Law and Contemporary Problems
Credit scoring is central to people’s financial growth and prosperity or financial decline and stagnation. People with a good credit score and accompanying credit report can buy opportunities to advance economically. The benefits they reap from their attractiveness to lenders and employers helps feed their future success. In contrast, people with a fair or poor credit score become stuck in cycle of high interest rates and costly loan terms, large required down payments, and denied applications for rentals, cell phone plans, and employment. Employers, service providers, lenders, and alternative financial service providers have begun to use alternative credit scoring models, which rely on data not typically tracked by the three major credit bureaus, such as income, rental history, and subscription services. Although touted as beneficial, the use of this alternative data does not necessarily make people more attractive because they perform below-average on many of the inputs. For instance, they earn lower salaries and have imperfect rental histories. Ultimately, most of the people with fair and poor scores, however calculated, find it nearly impossible to erase the blemishes that feed those scores. This essay, written as part of Two Americas symposium, details how the increasing reliance on credit scores has made this type of scoring integral to people’s access to the gates of economic citizenship. The increasing reliance on credit scoring has helped perpetuate and fuel household economic inequality. The essay concludes with a proposal for how to support people who lack the credit history or family assistance often needed to succeed in a financial world that depends on scoring.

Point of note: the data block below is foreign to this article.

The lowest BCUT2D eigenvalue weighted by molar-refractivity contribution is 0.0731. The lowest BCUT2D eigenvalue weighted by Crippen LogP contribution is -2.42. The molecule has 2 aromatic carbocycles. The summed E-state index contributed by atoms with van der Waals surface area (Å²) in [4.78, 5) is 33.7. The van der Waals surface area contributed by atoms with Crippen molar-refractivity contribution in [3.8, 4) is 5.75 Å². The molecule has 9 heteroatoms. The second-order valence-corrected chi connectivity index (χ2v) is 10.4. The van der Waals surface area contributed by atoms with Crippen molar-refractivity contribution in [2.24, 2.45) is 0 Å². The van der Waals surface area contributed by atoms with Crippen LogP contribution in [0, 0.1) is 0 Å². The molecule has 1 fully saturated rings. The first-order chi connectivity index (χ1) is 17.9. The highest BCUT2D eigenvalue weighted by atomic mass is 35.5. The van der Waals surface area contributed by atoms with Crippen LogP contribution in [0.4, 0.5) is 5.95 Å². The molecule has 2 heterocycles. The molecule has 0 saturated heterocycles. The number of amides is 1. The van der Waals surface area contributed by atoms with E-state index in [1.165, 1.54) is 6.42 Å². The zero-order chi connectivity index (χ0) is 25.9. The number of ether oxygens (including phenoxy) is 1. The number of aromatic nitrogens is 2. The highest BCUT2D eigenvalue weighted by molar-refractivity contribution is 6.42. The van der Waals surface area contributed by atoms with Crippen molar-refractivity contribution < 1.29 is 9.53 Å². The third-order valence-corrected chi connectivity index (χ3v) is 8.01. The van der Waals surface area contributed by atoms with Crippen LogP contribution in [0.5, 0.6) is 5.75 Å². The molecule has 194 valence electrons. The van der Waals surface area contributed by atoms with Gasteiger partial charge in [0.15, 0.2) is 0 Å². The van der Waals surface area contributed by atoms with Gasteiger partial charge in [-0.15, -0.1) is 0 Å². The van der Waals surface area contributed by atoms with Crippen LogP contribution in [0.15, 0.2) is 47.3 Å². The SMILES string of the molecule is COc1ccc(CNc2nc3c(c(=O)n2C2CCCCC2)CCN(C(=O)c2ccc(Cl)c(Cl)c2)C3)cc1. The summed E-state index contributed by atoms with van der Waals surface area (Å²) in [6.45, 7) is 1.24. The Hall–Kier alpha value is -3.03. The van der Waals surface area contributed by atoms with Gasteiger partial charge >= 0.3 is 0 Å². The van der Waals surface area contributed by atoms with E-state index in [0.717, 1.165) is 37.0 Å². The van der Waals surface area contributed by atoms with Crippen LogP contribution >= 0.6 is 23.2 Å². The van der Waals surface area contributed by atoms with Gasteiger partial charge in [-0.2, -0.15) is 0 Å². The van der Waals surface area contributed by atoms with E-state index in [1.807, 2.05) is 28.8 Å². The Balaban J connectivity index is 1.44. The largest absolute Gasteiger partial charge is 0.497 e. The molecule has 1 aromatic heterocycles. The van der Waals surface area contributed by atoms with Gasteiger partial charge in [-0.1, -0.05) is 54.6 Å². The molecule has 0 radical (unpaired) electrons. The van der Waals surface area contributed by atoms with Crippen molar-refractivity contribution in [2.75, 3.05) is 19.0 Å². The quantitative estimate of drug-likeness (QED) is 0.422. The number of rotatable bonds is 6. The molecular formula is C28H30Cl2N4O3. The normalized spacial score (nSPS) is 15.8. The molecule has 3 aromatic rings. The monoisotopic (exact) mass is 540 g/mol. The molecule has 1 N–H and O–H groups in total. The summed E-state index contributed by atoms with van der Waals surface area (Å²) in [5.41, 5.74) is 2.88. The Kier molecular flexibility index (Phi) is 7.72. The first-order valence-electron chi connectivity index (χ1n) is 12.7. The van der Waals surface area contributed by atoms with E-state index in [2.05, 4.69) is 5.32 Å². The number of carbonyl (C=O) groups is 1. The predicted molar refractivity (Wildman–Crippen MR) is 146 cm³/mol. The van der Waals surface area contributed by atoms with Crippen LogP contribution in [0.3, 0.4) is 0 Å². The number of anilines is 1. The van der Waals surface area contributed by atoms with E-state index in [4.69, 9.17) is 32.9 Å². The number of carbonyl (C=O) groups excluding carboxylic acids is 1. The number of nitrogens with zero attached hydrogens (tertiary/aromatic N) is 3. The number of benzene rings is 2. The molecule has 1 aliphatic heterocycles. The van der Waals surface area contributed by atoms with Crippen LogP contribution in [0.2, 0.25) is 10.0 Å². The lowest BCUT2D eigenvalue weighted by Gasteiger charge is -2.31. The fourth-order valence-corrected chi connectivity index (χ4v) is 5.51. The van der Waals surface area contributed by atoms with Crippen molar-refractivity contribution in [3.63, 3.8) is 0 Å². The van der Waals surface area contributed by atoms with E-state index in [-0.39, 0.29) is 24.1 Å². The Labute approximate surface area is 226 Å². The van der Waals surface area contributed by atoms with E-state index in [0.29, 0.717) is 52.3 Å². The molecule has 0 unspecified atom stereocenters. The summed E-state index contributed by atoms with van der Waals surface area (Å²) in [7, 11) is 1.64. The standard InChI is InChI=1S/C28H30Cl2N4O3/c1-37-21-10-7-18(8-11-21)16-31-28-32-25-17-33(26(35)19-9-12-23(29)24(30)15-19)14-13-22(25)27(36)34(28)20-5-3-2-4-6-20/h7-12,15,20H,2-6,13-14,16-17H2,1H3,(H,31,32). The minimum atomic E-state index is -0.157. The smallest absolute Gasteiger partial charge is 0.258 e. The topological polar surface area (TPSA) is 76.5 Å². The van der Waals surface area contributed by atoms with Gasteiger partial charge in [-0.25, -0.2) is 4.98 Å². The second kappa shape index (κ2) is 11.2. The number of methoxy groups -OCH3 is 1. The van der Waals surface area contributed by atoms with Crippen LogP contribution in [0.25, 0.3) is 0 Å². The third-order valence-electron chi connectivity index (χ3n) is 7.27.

Duke University School of Law
credit report, credit scoring, renting, employment, consumer credit, racial disparities, alternative data, poverty, socio-economic class
Pamela Foohey & Sara S. Greene,
Credit Scoring Duality,
Law & Contemp. Probs.